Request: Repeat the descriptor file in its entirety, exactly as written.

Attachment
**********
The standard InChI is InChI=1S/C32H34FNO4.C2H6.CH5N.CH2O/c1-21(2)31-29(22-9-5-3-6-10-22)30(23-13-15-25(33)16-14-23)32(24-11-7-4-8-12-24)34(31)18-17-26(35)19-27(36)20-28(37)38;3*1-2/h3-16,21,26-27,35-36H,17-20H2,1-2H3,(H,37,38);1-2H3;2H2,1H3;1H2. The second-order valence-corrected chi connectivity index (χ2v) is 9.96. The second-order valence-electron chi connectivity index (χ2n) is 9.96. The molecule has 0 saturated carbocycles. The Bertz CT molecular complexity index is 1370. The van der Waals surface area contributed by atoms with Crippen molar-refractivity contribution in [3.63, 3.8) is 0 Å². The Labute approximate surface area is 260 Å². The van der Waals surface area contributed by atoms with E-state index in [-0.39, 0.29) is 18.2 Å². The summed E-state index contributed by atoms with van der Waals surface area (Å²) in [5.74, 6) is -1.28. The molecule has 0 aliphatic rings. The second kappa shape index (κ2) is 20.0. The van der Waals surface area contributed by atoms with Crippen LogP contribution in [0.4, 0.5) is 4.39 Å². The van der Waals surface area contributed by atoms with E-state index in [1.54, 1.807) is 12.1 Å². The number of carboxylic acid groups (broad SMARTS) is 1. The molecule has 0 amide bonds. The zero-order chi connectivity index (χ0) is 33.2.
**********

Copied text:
The standard InChI is InChI=1S/C32H34FNO4.C2H6.CH5N.CH2O/c1-21(2)31-29(22-9-5-3-6-10-22)30(23-13-15-25(33)16-14-23)32(24-11-7-4-8-12-24)34(31)18-17-26(35)19-27(36)20-28(37)38;3*1-2/h3-16,21,26-27,35-36H,17-20H2,1-2H3,(H,37,38);1-2H3;2H2,1H3;1H2. The second-order valence-corrected chi connectivity index (χ2v) is 9.96. The second-order valence-electron chi connectivity index (χ2n) is 9.96. The molecule has 0 saturated carbocycles. The Bertz CT molecular complexity index is 1370. The van der Waals surface area contributed by atoms with Crippen molar-refractivity contribution in [3.63, 3.8) is 0 Å². The Labute approximate surface area is 260 Å². The van der Waals surface area contributed by atoms with E-state index in [-0.39, 0.29) is 18.2 Å². The summed E-state index contributed by atoms with van der Waals surface area (Å²) in [5.74, 6) is -1.28. The molecule has 0 aliphatic rings. The second kappa shape index (κ2) is 20.0. The van der Waals surface area contributed by atoms with Crippen LogP contribution in [0.4, 0.5) is 4.39 Å². The van der Waals surface area contributed by atoms with E-state index in [1.54, 1.807) is 12.1 Å². The number of carboxylic acid groups (broad SMARTS) is 1. The molecule has 0 amide bonds. The zero-order chi connectivity index (χ0) is 33.2.